01 US home appraisal system korver glenn opinion

Editor’s Note: Elizabeth Korver-Glenn is an assistant professor of sociology at Washington University in St. Louis whose research focuses on the racial and economic housing inequalities. She is the author of “Race Brokers: Housing Markets and Segregation in 21stCentury Urban America” (Oxford University Press 2021). The views expressed here are her own. Read more opinion on CNN.

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The New York Times recently published a story about two Black scholars in Baltimore who say their home was undervalued by hundreds of thousands of dollars because of their race and have filed a lawsuit against an appraiser and mortgage lender in Maryland. Their story is rightfully raising questions about how racism shapes the contours of Americans’ experiences in the real estate market and what individual homeowners can do about it.

Elizabeth Korver-Glenn

But appraisal discrimination is not just a story about individual racist appraisers or personal experience. It is a story about the racism that infuses the appraisal industry and the housing market as a whole.

This racism took root and began to flourish almost 100 years ago, in the appraisal industry’s earliest days. Choosing among multiple appraisal methods, influential industry players like Frederick Babcock decided that the best way to determine home value and property financial risk was to compare for-sale homes to other, previously sold homes in the same or similar neighborhoods. Importantly, in this model – known as the sales comparison approach – neighborhoods were rated on how “desirable” or “risky” appraisers perceived them to be.

Babcock, who oversaw the initial “Underwriting Manual” for the then-newly formed Federal Housing Administration (FHA), explicitly defined neighborhood desirability and risk by neighborhood racial and socioeconomic composition. For instance, the 1936 manual (Part II, Paragraph 233) explained:

“The Valuator should investigate areas surrounding the location to determine whether or not incompatible racial and social groups are present, to the end that an intelligent prediction may be made regarding the possibility or probability of the location being invaded by such groups. If a neighborhood is to retain stability it is necessary that properties shall continue to be occupied by the same social and racial classes. A change in social and racial occupancy generally leads to instability and a reduction in values.”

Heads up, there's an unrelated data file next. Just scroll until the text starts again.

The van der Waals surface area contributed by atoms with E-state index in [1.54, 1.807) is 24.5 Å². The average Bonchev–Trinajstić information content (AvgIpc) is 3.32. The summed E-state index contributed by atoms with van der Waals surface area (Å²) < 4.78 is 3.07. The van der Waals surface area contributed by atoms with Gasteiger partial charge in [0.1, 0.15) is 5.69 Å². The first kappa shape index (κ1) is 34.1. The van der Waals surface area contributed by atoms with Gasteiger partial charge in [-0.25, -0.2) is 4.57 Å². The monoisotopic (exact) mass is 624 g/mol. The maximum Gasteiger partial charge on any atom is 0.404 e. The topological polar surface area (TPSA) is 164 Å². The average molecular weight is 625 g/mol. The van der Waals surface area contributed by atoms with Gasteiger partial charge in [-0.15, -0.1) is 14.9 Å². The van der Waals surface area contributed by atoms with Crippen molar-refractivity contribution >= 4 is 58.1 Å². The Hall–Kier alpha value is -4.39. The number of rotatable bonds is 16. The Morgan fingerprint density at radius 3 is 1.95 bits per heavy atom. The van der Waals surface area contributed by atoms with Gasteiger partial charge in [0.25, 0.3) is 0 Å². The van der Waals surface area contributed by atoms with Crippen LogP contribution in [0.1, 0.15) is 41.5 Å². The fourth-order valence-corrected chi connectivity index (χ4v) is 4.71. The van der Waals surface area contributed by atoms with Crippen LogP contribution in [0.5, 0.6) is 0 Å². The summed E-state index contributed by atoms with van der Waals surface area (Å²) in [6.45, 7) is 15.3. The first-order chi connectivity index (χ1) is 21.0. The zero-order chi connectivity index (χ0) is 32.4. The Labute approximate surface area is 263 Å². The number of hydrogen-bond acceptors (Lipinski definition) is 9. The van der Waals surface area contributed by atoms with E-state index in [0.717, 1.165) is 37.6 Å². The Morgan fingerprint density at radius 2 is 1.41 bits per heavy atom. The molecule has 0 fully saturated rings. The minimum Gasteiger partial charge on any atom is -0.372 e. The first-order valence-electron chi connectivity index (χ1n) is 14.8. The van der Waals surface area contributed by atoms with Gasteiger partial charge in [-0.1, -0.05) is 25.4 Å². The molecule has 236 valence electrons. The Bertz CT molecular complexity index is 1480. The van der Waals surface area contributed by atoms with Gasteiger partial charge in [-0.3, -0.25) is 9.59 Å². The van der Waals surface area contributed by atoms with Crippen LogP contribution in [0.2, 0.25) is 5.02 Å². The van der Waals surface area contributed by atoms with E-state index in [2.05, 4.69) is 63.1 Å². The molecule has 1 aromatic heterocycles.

This manual, among other federal and industry-level policies and procedures, established racism as the logic undergirding the sales comparison approach to determining neighborhood and home value. Stable White and affluent neighborhoods were defined as “desirable” and “low-risk.” Communities of color and low-income neighborhoods were defined as “undesirable” and “high-risk.”

Across the United States, mortgage banks and appraisers relied on federal and industry maps that color-coded neighborhoods according to these racial and socioeconomic “grades”: green, or Grade A “Best,” was used for White and affluent communities and red, or Grade D “Hazardous,” was used for communities of color and low-income communities. Under this system, for example, the Upper East Side (New York) and Beverly Hills (Los Angeles) were rated Grade A neighborhoods. Harlem (New York) and South Central (Los Angeles) were rated Grade D neighborhoods.

A series of fair housing laws passed between 1968 and 1977 as well as lawsuits against the appraisal industry into the 1970s resulted in explicit racial criteria being deleted from official appraisal forms, training materials and underwriting guidelines by 1977. But beyond deleting explicitly racist criteria, this method and the logic that informs it have not meaningfully changed over the past nine decades. The racist, if unofficial, through-line persists.

For instance, federal underwriting guidelines and appraisal industry training materials direct appraisers to consider neighborhood “demographic” and “economic” characteristics and “appeal” when they select comparable sales, or “comps.” (“Comps” is real estate speak for the previously sold homes in the vicinity of the for-sale home that appraisers use as a basis for determining the for-sale home’s value.)

Nathan Connolly and Shani Mott, the couple in Baltimore, are suing an appraiser and a mortgage lender after their home was estimated to be worth $472,000. After the couple removed any indications that Black people lived there, a second appraiser valued the home at $750,000.